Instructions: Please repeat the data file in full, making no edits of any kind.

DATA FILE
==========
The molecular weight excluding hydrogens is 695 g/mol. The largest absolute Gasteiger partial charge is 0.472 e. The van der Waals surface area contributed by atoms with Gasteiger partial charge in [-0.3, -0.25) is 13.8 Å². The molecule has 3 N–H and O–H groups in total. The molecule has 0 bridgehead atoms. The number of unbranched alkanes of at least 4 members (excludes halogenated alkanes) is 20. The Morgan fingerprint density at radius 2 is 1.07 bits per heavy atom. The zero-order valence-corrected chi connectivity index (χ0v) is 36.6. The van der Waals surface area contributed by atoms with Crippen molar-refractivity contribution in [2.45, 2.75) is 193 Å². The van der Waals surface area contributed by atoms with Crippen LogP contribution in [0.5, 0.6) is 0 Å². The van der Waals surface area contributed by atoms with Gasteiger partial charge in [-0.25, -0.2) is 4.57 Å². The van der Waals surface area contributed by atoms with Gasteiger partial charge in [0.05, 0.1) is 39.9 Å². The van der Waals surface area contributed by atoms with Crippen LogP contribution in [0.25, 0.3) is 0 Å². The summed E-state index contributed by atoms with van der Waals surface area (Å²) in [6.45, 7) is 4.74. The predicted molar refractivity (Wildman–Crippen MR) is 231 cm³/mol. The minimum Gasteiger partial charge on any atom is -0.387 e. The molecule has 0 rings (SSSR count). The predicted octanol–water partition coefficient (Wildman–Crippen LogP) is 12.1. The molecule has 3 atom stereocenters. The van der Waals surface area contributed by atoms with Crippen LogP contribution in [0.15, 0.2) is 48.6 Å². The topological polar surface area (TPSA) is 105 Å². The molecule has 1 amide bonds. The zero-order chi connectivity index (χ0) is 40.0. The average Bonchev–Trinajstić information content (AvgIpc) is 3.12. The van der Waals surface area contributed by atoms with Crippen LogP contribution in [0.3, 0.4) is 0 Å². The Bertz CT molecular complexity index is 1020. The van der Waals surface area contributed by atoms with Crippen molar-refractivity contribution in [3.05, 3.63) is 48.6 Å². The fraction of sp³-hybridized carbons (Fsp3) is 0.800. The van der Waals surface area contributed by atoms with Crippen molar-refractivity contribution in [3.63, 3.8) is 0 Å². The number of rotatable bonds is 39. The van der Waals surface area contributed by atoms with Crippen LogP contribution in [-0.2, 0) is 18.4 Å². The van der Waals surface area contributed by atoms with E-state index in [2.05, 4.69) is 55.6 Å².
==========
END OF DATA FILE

The molecular weight excluding hydrogens is 695 g/mol. The largest absolute Gasteiger partial charge is 0.472 e. The van der Waals surface area contributed by atoms with Gasteiger partial charge in [-0.3, -0.25) is 13.8 Å². The molecule has 3 N–H and O–H groups in total. The molecule has 0 bridgehead atoms. The number of unbranched alkanes of at least 4 members (excludes halogenated alkanes) is 20. The Morgan fingerprint density at radius 2 is 1.07 bits per heavy atom. The zero-order valence-corrected chi connectivity index (χ0v) is 36.6. The van der Waals surface area contributed by atoms with Crippen molar-refractivity contribution in [2.45, 2.75) is 193 Å². The van der Waals surface area contributed by atoms with Crippen LogP contribution in [0.5, 0.6) is 0 Å². The van der Waals surface area contributed by atoms with Gasteiger partial charge in [-0.25, -0.2) is 4.57 Å². The van der Waals surface area contributed by atoms with Gasteiger partial charge in [0.05, 0.1) is 39.9 Å². The van der Waals surface area contributed by atoms with Crippen LogP contribution in [0.25, 0.3) is 0 Å². The summed E-state index contributed by atoms with van der Waals surface area (Å²) in [6.45, 7) is 4.74. The predicted molar refractivity (Wildman–Crippen MR) is 231 cm³/mol. The minimum Gasteiger partial charge on any atom is -0.387 e. The molecule has 0 rings (SSSR count). The predicted octanol–water partition coefficient (Wildman–Crippen LogP) is 12.1. The molecule has 3 atom stereocenters. The van der Waals surface area contributed by atoms with Crippen LogP contribution in [0.15, 0.2) is 48.6 Å². The topological polar surface area (TPSA) is 105 Å². The molecule has 1 amide bonds. The zero-order chi connectivity index (χ0) is 40.0. The average Bonchev–Trinajstić information content (AvgIpc) is 3.12. The van der Waals surface area contributed by atoms with Crippen LogP contribution in [0.3, 0.4) is 0 Å². The Bertz CT molecular complexity index is 1020. The van der Waals surface area contributed by atoms with Crippen molar-refractivity contribution in [3.05, 3.63) is 48.6 Å². The fraction of sp³-hybridized carbons (Fsp3) is 0.800. The van der Waals surface area contributed by atoms with Crippen molar-refractivity contribution in [3.63, 3.8) is 0 Å². The number of rotatable bonds is 39. The van der Waals surface area contributed by atoms with Crippen LogP contribution in [-0.2, 0) is 18.4 Å². The van der Waals surface area contributed by atoms with E-state index in [2.05, 4.69) is 55.6 Å².